By Fred Topel | Image property of respective holders
Rudo y Cursi
Rudo y Cursi is an age old story. Two friends each get a big break, only one has what it takes and the other is kind of left behind and either brings the other down, or they bring themselves down. This version isn’t particularly compelling though.
Review: Rudo y Cursi
Rudo (Diego Luna) and Cursi (Gael Garcia Bernal) are local soccer players in rural Mexico. A scout discovers them and gives Cursi the shot, but Rudo follows shortly. With the natural talent, Cursi gets famous quick. With nothing but bravado, Rudo coasts along but digs himself deep with bad habits like gambling.
The point is well taken. Rudo has to learn the politics of the game. He needs to have some humility and just pay his dues. Being good isn’t enough. Respect your coaches. At least have diplomacy and just give up those irresponsible habits. Or just keep yelling to mask your insecurity. That’ll work.
Cursi does it right at first. He’s more relaxed, excited about all his opportunities, positive about the potential. You sympathize with his naïve kindness, until he becomes so self-entitled that he’s not even good anymore, throwing money around and slacking off.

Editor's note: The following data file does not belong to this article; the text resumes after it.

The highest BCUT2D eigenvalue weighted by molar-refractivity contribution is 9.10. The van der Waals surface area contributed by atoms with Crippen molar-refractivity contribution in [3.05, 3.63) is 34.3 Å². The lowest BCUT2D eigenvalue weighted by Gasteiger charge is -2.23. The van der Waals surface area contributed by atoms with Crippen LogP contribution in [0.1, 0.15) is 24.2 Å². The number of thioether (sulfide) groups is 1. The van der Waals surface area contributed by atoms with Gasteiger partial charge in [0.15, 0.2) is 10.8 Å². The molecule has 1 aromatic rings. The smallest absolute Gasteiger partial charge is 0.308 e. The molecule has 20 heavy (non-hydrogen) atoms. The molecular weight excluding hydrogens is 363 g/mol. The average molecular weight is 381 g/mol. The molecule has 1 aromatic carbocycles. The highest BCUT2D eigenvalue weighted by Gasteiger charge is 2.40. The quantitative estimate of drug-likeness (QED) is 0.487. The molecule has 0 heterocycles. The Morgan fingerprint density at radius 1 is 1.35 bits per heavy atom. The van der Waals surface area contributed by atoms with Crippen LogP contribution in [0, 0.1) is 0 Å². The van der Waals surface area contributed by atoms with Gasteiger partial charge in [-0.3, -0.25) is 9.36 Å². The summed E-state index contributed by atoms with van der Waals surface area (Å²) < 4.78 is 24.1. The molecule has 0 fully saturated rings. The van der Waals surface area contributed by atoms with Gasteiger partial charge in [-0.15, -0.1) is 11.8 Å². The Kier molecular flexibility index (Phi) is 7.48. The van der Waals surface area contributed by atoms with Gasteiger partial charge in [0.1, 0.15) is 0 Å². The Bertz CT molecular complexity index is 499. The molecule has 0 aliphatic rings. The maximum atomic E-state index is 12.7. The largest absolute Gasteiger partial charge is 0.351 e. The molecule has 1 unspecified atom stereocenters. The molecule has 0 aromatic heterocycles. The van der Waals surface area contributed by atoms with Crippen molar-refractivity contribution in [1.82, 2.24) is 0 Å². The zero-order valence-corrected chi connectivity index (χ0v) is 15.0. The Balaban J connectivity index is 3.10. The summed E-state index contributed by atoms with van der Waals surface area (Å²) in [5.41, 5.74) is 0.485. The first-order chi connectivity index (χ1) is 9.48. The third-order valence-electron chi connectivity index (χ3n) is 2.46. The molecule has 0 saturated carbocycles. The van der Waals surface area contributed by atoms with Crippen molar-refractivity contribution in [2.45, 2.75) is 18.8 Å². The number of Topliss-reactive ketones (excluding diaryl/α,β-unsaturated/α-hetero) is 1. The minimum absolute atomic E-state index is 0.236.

The formula is obvious. Everything works out at first. That’s the fun part as the boys live their fantasies. You anticipate their downfall. Then there’s corruption in the sport too, so maybe that’s just too many clichés. Or maybe this is just the first time Hollywood’s formula reached Mexico. It shows how original Fighting actually was. I like the formula though, so this is just an example that can’t hold up to D2: The Mighty Ducks.
Or maybe a big problem is you hardly ever see the game. I know full stadiums are expensive, but if we just keep hearing about how they’re playing, there’s not much dramatic impact in taking their word for it.
The narrator’s analysis has some good philosophy. Each observation is profound, but if the movie needs that to explain what’s going on, the narration isn’t going to save it.
The style of the film is largely handheld. You know how I feel about that, but what’s really jarring here is that they try to do graceful dolly-esque moves, only with handheld cameras circling the actors, it keeps shaking unsteadily. So the spin invalidates the theory of handheld representing shaky reality, and the shaking just makes the fancy move look cheap. Oh, those crazy Cuarons and their style experiments.
There are a few funny parts, not as many sexy parts though Cursi’s girlfriend shows her boobies. For the effort it takes to relate to a foreign film through subtitles though, Rudo y Cursi isn’t enough reward.